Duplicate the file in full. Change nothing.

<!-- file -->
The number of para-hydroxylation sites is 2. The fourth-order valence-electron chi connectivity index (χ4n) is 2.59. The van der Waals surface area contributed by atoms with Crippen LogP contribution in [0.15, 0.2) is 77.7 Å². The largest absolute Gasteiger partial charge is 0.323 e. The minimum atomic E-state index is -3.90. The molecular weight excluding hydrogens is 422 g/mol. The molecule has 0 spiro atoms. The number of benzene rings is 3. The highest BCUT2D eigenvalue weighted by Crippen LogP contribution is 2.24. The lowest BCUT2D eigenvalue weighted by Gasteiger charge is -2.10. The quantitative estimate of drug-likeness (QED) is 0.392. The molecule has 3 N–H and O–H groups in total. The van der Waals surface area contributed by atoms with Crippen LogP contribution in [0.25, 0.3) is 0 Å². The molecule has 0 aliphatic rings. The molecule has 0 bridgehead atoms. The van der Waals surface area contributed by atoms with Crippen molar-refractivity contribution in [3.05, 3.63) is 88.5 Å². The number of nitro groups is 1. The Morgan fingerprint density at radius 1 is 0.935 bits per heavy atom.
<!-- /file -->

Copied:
The number of para-hydroxylation sites is 2. The fourth-order valence-electron chi connectivity index (χ4n) is 2.59. The van der Waals surface area contributed by atoms with Crippen LogP contribution in [0.15, 0.2) is 77.7 Å². The largest absolute Gasteiger partial charge is 0.323 e. The minimum atomic E-state index is -3.90. The molecular weight excluding hydrogens is 422 g/mol. The molecule has 0 spiro atoms. The number of benzene rings is 3. The highest BCUT2D eigenvalue weighted by Crippen LogP contribution is 2.24. The lowest BCUT2D eigenvalue weighted by Gasteiger charge is -2.10. The quantitative estimate of drug-likeness (QED) is 0.392. The molecule has 3 N–H and O–H groups in total. The van der Waals surface area contributed by atoms with Crippen LogP contribution in [0.25, 0.3) is 0 Å². The molecule has 0 aliphatic rings. The molecule has 0 bridgehead atoms. The van der Waals surface area contributed by atoms with Crippen molar-refractivity contribution in [3.05, 3.63) is 88.5 Å². The number of nitro groups is 1. The Morgan fingerprint density at radius 1 is 0.935 bits per heavy atom.